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'Next to Miraculous' $9M Vase Found in Old Woman's Cupboard

Rediscovered Chinese porcelain dating back 275 years kept in open cupboard near cats, dogs
By Arden Dier,  Newser Staff
Posted Aug 4, 2020 9:50 AM CDT
Updated Aug 8, 2020 11:31 AM CDT

(Newser) – A delicate Chinese porcelain vase believed to have been crafted for an emperor 275 years ago has sold for more than $9 million after turning up in a cupboard in a country home in central Europe. The rare find—actually two vases in one, with a pierced outer layer of yangcai ("foreign colors") and an inner layer painted in traditional blue and white—was once owned by British collector Harry Garner, who sold it for the modern-day equivalent of $1,500 in 1954, according to Sotheby's. Some time later, a woman inherited the vase without knowing much about its worth—that is, until a Sotheby's expert arrived to inspect it, per Atlas Obscura. The auction house says double-walled vases like this one were only made over two years in the early 1740s, during the reign of the Qianlong Emperor.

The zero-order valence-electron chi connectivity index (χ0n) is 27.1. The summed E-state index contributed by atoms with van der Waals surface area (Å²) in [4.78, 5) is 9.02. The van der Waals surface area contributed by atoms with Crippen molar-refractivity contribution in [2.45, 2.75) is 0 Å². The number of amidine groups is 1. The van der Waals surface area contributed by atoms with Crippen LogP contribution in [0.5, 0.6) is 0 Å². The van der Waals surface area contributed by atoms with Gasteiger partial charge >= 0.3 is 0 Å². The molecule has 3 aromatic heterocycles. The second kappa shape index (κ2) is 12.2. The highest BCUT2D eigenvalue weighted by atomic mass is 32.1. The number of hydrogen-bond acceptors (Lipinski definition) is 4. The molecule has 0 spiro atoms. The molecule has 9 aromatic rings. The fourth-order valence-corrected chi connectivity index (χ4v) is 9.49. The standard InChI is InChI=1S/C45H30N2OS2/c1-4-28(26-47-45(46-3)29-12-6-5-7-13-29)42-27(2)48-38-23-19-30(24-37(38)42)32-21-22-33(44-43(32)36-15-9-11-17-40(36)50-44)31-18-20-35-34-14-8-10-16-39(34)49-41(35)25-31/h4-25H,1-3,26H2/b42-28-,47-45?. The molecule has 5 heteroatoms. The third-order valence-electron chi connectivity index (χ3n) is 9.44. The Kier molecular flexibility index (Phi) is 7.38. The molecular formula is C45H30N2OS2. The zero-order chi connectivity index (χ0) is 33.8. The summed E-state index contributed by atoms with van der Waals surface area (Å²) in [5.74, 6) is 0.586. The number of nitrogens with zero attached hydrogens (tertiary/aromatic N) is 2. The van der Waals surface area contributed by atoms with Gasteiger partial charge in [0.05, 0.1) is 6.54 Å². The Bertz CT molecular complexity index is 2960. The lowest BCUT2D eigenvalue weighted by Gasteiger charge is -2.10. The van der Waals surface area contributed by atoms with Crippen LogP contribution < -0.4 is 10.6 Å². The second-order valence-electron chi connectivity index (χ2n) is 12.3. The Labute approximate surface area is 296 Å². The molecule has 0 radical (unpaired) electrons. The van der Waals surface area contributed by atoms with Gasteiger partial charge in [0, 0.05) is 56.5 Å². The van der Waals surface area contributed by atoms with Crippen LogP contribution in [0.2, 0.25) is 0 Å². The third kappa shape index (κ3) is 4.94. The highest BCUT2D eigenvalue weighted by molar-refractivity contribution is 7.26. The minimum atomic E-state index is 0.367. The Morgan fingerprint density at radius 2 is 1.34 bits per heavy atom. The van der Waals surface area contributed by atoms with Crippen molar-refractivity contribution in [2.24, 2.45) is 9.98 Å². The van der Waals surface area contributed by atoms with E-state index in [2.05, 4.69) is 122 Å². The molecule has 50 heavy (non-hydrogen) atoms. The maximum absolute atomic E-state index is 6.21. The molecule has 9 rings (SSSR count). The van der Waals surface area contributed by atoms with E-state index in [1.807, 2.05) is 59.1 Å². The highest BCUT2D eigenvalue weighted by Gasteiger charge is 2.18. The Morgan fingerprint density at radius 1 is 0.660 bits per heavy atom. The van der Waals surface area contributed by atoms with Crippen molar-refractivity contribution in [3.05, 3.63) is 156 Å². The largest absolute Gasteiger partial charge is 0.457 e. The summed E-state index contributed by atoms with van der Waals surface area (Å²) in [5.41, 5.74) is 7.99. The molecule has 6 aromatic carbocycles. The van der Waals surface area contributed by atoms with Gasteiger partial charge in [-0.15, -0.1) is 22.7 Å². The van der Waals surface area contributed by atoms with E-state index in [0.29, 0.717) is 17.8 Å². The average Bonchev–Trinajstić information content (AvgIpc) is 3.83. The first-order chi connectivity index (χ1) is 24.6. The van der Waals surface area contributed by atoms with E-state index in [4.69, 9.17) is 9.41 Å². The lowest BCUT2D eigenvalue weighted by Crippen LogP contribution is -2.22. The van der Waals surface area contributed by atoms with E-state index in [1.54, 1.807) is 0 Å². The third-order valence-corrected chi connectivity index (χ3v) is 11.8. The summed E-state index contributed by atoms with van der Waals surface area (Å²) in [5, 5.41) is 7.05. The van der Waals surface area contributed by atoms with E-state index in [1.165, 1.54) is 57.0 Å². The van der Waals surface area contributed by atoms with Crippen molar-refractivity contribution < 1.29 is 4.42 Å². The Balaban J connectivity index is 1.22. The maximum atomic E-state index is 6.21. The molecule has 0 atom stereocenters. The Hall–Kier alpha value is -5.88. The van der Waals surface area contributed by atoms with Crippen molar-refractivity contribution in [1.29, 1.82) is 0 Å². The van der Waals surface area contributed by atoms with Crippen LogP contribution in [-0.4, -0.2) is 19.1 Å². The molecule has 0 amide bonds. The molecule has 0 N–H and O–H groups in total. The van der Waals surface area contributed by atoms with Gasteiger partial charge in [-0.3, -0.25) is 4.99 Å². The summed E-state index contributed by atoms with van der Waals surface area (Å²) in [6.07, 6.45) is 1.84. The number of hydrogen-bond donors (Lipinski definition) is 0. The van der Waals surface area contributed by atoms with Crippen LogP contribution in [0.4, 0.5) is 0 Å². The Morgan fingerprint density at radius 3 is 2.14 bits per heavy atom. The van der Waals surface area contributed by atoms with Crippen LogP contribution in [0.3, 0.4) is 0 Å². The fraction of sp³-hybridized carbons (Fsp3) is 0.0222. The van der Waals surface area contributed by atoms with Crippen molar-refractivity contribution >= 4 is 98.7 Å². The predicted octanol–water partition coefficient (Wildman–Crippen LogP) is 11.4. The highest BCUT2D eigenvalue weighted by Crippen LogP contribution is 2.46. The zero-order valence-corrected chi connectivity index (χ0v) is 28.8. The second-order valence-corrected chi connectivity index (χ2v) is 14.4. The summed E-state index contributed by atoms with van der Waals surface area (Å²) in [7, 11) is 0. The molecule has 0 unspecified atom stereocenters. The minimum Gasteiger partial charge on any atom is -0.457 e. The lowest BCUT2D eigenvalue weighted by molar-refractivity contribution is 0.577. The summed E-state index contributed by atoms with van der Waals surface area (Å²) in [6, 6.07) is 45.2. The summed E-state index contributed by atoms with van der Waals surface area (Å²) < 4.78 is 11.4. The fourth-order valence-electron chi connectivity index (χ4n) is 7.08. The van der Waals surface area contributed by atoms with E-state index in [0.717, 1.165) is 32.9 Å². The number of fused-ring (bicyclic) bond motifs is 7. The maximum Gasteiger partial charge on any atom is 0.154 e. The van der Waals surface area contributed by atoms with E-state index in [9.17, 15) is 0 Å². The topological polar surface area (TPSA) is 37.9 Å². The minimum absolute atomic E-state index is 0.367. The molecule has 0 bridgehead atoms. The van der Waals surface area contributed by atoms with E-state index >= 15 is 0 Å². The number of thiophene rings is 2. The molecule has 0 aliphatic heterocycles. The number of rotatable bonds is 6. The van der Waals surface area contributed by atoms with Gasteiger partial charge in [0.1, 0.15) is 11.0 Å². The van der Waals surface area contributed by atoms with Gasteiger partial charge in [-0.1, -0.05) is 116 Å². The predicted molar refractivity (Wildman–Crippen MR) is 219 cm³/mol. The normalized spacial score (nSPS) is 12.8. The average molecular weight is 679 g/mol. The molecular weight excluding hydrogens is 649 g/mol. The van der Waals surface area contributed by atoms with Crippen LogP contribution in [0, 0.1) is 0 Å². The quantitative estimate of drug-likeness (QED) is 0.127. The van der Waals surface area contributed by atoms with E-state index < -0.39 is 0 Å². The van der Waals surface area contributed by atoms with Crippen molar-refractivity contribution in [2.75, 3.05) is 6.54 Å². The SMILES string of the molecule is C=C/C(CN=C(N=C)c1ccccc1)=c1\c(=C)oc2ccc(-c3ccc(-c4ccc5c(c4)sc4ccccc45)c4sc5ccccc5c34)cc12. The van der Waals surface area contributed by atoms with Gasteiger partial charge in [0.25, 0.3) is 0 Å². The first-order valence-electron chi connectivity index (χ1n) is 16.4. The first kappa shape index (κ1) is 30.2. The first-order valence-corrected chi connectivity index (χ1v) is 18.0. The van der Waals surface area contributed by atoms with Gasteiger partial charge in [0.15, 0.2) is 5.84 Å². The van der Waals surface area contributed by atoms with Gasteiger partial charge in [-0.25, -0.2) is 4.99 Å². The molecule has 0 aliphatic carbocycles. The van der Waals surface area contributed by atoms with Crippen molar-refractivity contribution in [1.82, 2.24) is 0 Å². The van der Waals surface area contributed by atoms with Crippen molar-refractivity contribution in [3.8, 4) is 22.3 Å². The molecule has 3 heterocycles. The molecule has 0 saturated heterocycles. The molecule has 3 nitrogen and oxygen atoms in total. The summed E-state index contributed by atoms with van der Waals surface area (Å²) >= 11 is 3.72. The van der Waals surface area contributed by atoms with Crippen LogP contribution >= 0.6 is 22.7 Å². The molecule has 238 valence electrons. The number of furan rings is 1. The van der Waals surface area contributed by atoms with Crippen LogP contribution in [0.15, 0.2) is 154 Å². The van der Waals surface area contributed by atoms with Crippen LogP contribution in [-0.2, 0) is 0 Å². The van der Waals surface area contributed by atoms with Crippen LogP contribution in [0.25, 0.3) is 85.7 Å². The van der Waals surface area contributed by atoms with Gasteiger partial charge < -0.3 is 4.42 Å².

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Overseen by imperial kiln supervisor Tang Ying, "the extremely small group of pierced, double-walled vases that were produced for the Qianlong Emperor provided probably the greatest technical challenge ever for the potters at the imperial kilns," a ceramics scholar notes. "The perfection of the execution is next to miraculous." Sotheby's says imperial records suggest the emperor considered the vase a masterwork and displayed it at the Palace of Heavenly Purity, where he hosted banquets. Before realizing its value, its most recent owner kept the foot-tall vase with Rococo-style flowers and celadon-green lattice in an open cupboard in a home with multiple cats and dogs, per Smithsonian. It sold last month at auction in Hong Kong for just over $9 million. (Read more Sotheby's stories.)

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